It’s not often that New Zealand gets international political attention, but we certainly did so this week when our government co-sponsored a UN resolution condemning the construction of Israeli settlements.
As expected, my Facebook feed has been lighting up like a busy switchboard as Christians I know react with outrage. That’s because many Christians today see the modern state of Israel as a fulfillment of biblical prophecy. For them, criticism of Israel is like ice cream on a sensitive tooth.
I’m aware that this is a highly controversial topic, but I’ve never bought into that line of thinking myself. I’m also aware that people who hold the above view (let’s call them Christian Zionists) are often unwilling to consider other interpretive options. So, I’m not writing this blog post to convince them. Instead, I want to offer some thoughts for the people who’ve seen or heard Christian Zionism, and felt a bit confused, or uneasy, or overwhelmed.
Here’s some good news: you don’t have to land there. And, here’s some mixed news: there probably aren’t any easy answers. The truth is, this subject, more than most, calls for nuance. So, let me try to offer some…
You can be a Christian and not be a Christian Zionist.
You’d be forgiven for thinking that there was no other option here. From the Left Behind series, to the opinions of American Republicans, to the teaching of people like Chuck Missler, Christian Zionism is a very loud voice at a popular level in the Church. But, it’s not been the historical view of the Church. In fact, it’s rise has been more recent (think, the last 150 years). Christian Zionism is a view which requires God to have two plans, one for Israel and another for the rest of us. But many Christians would see that as limiting and lessening the scope of Jesus’ death and resurrection. Many Christians see the promises of God in the Old Testament as answered in Jesus… as Paul says in 2 Corinthians 1:20, “For no matter how many promises God has made, they are “Yes” in Christ.” At the same time, the fact that this subject does not appear in historical Christian creeds should give us cause for humility; this is not an issue to divide over.
You can “stand with Israel” without giving Israel a blank cheque.
The Jewish people have suffered immensely throughout their history, and especially before and during World War 2. Personally, I think the establishment of the modern state of Israel following that war was a good and understandable thing. That doesn’t lessen the complexity, of course. One of the issues I have with some Christian Zionists is that they paint the modern context of Israel as good vs. evil. But that’s not the way the world works (biblically speaking). We all have good and evil in our hearts. So, I think we can empathise with the plight of the Jewish people and the Palestinian people. We can critique Palestinian terrorism as well as the heavy-handedness of Israel’s response. There are people suffering on both sides of the divide. We don’t get to check our compassion at the door on this one.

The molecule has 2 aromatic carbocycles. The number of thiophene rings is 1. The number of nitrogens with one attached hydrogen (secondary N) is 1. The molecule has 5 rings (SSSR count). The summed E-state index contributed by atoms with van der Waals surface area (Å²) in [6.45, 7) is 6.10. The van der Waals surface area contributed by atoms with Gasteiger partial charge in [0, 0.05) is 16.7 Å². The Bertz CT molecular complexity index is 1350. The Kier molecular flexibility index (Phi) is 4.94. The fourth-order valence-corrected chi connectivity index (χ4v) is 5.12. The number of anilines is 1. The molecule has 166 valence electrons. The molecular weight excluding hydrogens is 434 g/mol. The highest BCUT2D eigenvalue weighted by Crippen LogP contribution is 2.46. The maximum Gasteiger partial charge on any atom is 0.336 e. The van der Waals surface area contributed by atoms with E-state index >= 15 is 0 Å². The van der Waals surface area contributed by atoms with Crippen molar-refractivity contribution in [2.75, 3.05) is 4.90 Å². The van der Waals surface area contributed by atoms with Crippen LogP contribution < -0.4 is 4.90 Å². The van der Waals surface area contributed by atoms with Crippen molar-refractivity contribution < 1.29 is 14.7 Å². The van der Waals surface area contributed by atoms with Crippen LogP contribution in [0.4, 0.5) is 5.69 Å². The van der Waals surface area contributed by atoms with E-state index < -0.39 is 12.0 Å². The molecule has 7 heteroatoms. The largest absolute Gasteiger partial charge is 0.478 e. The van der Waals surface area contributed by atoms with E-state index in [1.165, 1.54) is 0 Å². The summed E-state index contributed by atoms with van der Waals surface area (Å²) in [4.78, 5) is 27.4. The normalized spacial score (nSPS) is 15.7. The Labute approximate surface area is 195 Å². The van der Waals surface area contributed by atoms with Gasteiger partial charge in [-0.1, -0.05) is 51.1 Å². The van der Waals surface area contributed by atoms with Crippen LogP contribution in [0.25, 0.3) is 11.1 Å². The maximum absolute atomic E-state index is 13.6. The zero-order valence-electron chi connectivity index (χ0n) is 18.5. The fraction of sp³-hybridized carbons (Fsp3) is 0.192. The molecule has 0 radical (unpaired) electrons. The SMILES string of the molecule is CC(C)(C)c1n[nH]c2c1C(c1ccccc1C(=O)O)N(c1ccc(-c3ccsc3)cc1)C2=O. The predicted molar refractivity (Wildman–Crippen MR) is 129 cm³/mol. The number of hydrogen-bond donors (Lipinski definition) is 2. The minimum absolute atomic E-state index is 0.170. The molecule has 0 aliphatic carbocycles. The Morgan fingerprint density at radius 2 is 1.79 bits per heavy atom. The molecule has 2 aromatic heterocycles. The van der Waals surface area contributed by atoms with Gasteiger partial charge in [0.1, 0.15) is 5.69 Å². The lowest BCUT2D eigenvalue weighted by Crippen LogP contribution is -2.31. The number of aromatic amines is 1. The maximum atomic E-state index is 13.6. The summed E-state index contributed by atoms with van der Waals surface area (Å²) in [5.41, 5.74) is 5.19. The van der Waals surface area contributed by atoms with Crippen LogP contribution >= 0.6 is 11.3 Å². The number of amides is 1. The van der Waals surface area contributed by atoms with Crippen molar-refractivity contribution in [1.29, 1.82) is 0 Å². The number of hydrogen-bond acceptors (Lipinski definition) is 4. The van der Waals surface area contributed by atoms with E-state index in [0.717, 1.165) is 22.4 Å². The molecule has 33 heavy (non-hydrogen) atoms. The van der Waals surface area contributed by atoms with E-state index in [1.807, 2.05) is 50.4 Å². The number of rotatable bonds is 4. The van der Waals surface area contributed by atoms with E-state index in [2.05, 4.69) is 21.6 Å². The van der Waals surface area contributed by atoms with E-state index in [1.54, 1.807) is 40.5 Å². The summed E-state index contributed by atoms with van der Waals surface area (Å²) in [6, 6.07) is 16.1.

You can recognise bias without becoming biased yourself.
Christian Zionists often accuse the media (especially here in New Zealand) of bias against Israel. I think they have a point. I do notice a negative slant towards Israel on our news; one that doesn’t seem to me to paint the full complexity of the situation. However, the solution is not to unquestioningly support Israel. The solution is to seek to understand the complexity of the situation, and to bring a biblical worldview to bear on it.
You can value the story of Israel without becoming a Jew.
In recent years, through the work of scholars such as Tom Wright, there has been an increase in the appreciation of Jesus’ Jewishness. Scholars have explored the first century Jewish context Jesus was born into, and how that shaped him. They’ve highlighted how important the story of Israel is within the story of God’s salvation being worked out in the world. Something which frustrates me is the idea that if you’re not a Christian Zionist, you don’t value this story, or that you aren’t concerned with things like Antisemitism. So let me say it clearly: we can and should value the story of God and Israel. We should see ourselves as “grafted in”. And, we should hold on to the hope (as Paul does in his letter to the Romans) that a large part of ethnic Israel may one day see Jesus as the Messiah.
…Between the aftermath of World War 2, the Six-Day War, and modern ethnic divides, the situation in the modern state of Israel is very, very complicated. Perhaps we need to have the humility to acknowledge that very few of us (internet talking heads included) are experts.
When it comes to our stance on these things as Christians, here’s what I think: we need to spend far more words in prayer than words on the internet. We should pray for peace in Israel, peace in Palestine, peace in the Middle-East, and peace in the world. We should pray that people on every side of every divide would acknowledge and adore the only One capable of making that a reality… the Prince of Peace.